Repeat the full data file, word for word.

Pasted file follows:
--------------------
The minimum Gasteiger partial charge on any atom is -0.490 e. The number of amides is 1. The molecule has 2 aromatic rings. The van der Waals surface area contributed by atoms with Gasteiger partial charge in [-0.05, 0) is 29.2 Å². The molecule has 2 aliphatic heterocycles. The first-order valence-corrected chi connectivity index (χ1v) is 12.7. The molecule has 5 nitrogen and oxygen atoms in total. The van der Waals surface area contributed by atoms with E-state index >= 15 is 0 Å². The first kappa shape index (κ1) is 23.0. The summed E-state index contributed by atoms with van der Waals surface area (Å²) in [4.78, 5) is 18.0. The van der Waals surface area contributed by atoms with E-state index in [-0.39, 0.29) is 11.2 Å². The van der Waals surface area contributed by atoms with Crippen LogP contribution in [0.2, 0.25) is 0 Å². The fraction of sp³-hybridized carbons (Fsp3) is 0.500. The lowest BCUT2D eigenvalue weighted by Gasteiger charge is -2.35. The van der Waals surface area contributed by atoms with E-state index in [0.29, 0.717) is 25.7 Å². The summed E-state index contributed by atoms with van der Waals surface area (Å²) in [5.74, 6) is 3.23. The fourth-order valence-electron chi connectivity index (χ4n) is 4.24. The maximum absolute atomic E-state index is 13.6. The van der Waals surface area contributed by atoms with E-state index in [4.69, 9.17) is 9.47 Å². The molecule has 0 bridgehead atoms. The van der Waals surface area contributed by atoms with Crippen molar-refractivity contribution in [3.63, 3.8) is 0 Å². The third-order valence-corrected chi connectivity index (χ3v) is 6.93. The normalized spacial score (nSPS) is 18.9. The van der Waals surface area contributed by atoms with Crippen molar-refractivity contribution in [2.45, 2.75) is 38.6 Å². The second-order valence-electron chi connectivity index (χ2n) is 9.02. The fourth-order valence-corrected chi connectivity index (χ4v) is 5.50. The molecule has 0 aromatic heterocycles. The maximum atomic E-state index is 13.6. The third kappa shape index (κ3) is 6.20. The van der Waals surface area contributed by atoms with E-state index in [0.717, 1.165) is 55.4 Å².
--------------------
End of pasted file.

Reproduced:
The minimum Gasteiger partial charge on any atom is -0.490 e. The number of amides is 1. The molecule has 2 aromatic rings. The van der Waals surface area contributed by atoms with Gasteiger partial charge in [-0.05, 0) is 29.2 Å². The molecule has 2 aliphatic heterocycles. The first-order valence-corrected chi connectivity index (χ1v) is 12.7. The molecule has 5 nitrogen and oxygen atoms in total. The van der Waals surface area contributed by atoms with E-state index >= 15 is 0 Å². The first kappa shape index (κ1) is 23.0. The summed E-state index contributed by atoms with van der Waals surface area (Å²) in [4.78, 5) is 18.0. The van der Waals surface area contributed by atoms with E-state index in [-0.39, 0.29) is 11.2 Å². The van der Waals surface area contributed by atoms with Crippen LogP contribution in [0.2, 0.25) is 0 Å². The fraction of sp³-hybridized carbons (Fsp3) is 0.500. The lowest BCUT2D eigenvalue weighted by Gasteiger charge is -2.35. The van der Waals surface area contributed by atoms with E-state index in [0.29, 0.717) is 25.7 Å². The summed E-state index contributed by atoms with van der Waals surface area (Å²) in [5.74, 6) is 3.23. The fourth-order valence-electron chi connectivity index (χ4n) is 4.24. The maximum absolute atomic E-state index is 13.6. The van der Waals surface area contributed by atoms with E-state index in [4.69, 9.17) is 9.47 Å². The molecule has 0 bridgehead atoms. The van der Waals surface area contributed by atoms with Crippen molar-refractivity contribution in [3.63, 3.8) is 0 Å². The third-order valence-corrected chi connectivity index (χ3v) is 6.93. The normalized spacial score (nSPS) is 18.9. The van der Waals surface area contributed by atoms with Crippen molar-refractivity contribution in [2.45, 2.75) is 38.6 Å². The second-order valence-electron chi connectivity index (χ2n) is 9.02. The fourth-order valence-corrected chi connectivity index (χ4v) is 5.50. The molecule has 0 aromatic heterocycles. The maximum atomic E-state index is 13.6. The third kappa shape index (κ3) is 6.20. The van der Waals surface area contributed by atoms with E-state index in [0.717, 1.165) is 55.4 Å².